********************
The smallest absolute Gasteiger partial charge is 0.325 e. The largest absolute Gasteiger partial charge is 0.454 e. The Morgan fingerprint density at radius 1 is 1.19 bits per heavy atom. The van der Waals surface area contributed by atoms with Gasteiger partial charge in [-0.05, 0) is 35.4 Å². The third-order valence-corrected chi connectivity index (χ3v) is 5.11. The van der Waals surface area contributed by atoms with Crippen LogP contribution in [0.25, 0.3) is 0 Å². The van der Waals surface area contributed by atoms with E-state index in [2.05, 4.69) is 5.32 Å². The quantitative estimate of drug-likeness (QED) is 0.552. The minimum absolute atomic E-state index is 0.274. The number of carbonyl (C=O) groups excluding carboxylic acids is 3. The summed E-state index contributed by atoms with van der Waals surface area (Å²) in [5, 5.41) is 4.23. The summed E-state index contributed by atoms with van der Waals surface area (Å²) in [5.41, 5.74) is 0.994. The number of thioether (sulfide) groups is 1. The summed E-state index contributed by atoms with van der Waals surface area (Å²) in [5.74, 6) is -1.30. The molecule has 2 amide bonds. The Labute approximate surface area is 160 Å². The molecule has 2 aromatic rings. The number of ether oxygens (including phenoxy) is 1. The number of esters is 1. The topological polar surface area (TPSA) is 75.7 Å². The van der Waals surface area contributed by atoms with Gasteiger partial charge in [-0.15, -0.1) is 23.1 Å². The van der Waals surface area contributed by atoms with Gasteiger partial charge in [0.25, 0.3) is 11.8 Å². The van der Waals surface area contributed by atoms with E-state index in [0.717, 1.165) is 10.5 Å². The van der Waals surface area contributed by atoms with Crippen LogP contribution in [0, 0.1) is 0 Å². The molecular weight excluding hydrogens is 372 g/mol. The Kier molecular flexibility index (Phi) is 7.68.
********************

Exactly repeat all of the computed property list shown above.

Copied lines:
The smallest absolute Gasteiger partial charge is 0.325 e. The largest absolute Gasteiger partial charge is 0.454 e. The Morgan fingerprint density at radius 1 is 1.19 bits per heavy atom. The van der Waals surface area contributed by atoms with Gasteiger partial charge in [-0.05, 0) is 35.4 Å². The third-order valence-corrected chi connectivity index (χ3v) is 5.11. The van der Waals surface area contributed by atoms with Crippen LogP contribution in [0.25, 0.3) is 0 Å². The van der Waals surface area contributed by atoms with E-state index in [2.05, 4.69) is 5.32 Å². The quantitative estimate of drug-likeness (QED) is 0.552. The minimum absolute atomic E-state index is 0.274. The number of carbonyl (C=O) groups excluding carboxylic acids is 3. The summed E-state index contributed by atoms with van der Waals surface area (Å²) in [5, 5.41) is 4.23. The summed E-state index contributed by atoms with van der Waals surface area (Å²) in [5.41, 5.74) is 0.994. The number of thioether (sulfide) groups is 1. The summed E-state index contributed by atoms with van der Waals surface area (Å²) in [5.74, 6) is -1.30. The molecule has 2 amide bonds. The Labute approximate surface area is 160 Å². The molecule has 2 aromatic rings. The number of ether oxygens (including phenoxy) is 1. The number of esters is 1. The topological polar surface area (TPSA) is 75.7 Å². The van der Waals surface area contributed by atoms with Gasteiger partial charge in [-0.15, -0.1) is 23.1 Å². The van der Waals surface area contributed by atoms with Gasteiger partial charge in [0.25, 0.3) is 11.8 Å². The van der Waals surface area contributed by atoms with E-state index in [0.717, 1.165) is 10.5 Å². The van der Waals surface area contributed by atoms with Crippen LogP contribution in [0, 0.1) is 0 Å². The molecular weight excluding hydrogens is 372 g/mol. The Kier molecular flexibility index (Phi) is 7.68.